Old guard Democrats make play for power
Since statehood, Hawai'i voters have never seemed comfortable with one political group controlling everything.
The state has been strongly Democratic throughout our history, but Democrats are broken into many factions and seldom has any one group exercised ironclad control.
Democrats who kept their distance from the party establishment, such as Tom Gill, Patsy Mink, Frank Fasi, Nelson Doi and Ben Cayetano, have always held a piece of power. Republicans such as Hiram Fong, Neal Blaisdell, D.G. "Andy" Anderson, Pat Saiki and Linda Lingle were always in the mix.
Having a little political diversity at the top helps assure that nothing too gamey happens without somebody blowing the whistle.
That could change this year if the Democratic old guard led by senior U.S. Sen. Daniel Inouye, Hawai'i's public worker unions, government contractors and some downtown business interests have their way.
With pivotal races for U.S. Congress, governor and Honolulu mayor on tap, Inouye and the Democratic regulars are making perhaps their most aggressive grab ever for all the reins of political power.
If they succeed in electing state Sen. Colleen Hanabusa over former U.S. Rep. Ed Case and Councilman Charles Djou for Congress, Mayor Mufi Hannemann over former U.S. Rep. Neil Abercrombie and Lt. Gov. James "Duke" Aiona for governor and if Hannemann's managing director, Kirk Caldwell, succeeds him, the Democrats' dominant wing will control every top office in Hawai'i as never before.
Republicans would be shut out of statewide office and could see the few seats they hold in the Legislature dwindle to the lowest number ever.
There are multiple Democratic factions in both houses of the Legislature, but they are organized more around personal power than policy, and none of the dissident groups has put forth a coherent alternate vision for Hawai'i.
Inouye has been unusually visible in the move by establishment Democrats to consolidate power.
In the 1st Congressional District, he actively recruited Hanabusa to challenge Case, an independent Democrat who got on Inouye's bad side when he ran against Sen. Daniel Akaka in the 2006 Democratic primary.
Inouye has been a major force in helping Hanabusa raise twice as much campaign money as Case and fend off a possible nod to Case by the Democratic National Campaign Committee. Despite his help, she's running a weak third in the latest Advertiser poll.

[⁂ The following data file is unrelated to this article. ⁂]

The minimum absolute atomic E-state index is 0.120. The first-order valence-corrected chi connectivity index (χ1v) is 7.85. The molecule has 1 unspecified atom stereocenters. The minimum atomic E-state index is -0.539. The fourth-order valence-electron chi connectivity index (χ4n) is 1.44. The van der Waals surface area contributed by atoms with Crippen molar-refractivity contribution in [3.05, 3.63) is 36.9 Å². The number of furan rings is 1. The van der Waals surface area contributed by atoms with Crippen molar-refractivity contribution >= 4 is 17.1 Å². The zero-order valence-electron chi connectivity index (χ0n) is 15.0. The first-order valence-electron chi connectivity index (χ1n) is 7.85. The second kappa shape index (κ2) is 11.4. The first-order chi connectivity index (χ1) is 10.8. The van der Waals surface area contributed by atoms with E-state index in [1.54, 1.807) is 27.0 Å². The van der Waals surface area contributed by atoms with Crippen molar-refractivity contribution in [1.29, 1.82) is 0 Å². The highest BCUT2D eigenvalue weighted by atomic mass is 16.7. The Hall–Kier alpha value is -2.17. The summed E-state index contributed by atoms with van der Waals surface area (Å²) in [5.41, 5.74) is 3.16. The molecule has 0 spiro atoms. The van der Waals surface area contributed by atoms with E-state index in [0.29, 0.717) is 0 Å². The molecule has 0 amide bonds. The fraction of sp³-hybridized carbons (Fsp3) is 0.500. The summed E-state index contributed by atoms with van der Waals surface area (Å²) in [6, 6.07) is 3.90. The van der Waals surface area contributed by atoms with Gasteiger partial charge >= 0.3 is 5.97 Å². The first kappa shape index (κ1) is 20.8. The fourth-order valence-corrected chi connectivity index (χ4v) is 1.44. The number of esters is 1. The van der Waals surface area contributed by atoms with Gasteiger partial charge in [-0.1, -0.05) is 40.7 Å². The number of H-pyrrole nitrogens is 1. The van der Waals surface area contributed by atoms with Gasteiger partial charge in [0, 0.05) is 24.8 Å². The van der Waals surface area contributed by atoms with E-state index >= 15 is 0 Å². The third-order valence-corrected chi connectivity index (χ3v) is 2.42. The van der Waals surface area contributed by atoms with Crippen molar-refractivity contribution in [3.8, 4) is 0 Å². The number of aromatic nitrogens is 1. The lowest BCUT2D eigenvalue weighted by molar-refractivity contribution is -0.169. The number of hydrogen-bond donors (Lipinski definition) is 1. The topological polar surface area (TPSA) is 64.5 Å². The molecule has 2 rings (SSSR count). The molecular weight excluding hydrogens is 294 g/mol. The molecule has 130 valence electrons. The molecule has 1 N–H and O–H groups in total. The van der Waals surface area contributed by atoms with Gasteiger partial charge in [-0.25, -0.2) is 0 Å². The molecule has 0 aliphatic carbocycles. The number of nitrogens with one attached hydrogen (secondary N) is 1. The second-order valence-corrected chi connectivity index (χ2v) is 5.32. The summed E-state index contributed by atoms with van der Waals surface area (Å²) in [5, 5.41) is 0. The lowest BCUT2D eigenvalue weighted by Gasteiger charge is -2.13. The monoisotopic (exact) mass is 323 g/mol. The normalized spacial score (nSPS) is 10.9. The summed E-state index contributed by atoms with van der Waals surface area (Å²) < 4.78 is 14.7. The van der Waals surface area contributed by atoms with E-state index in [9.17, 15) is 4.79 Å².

Inouye has also made no secret that he encouraged Hannemann to seek the Democratic nomination for governor against Abercrombie, who was mostly an Inouye loyalist during his 20 years in Congress but has a stubborn nonconformist streak.
Caldwell has built up a big campaign bankroll in the likely special election to replace Hannemann, some of it garnered in a fundraising trip to Washington, D.C. He's a former state House majority leader, married to Bank of Hawaii executive Donna Tanoue, who Inouye described as his "dear friend" when pushing for her appointment by President Clinton to head the FDIC.
Inouye himself is seeking re-election with little opposition this year at 85, and his fellow pillar of the Democratic establishment, Sen. Daniel Akaka, says he'll do the same in 2012, when he'll be 87.
If the political tea leaves fall Inouye's way, there'll be nobody in Hawai'i's highest offices who has shown much inclination to buck the old guard.
The question is whether voters will be willing to hand over all the power to the group that has held a good share of it as our economy, schools and social safety net have deteriorated to perhaps their worst shape ever.
David Shapiro, a veteran Hawai'i journalist, can be reached by e-mail at email@example.com. His columns are archived at www.volcanicash.net. Read his daily blog, Volcanic Ash, at http://volcanicash.honadvblogs.com.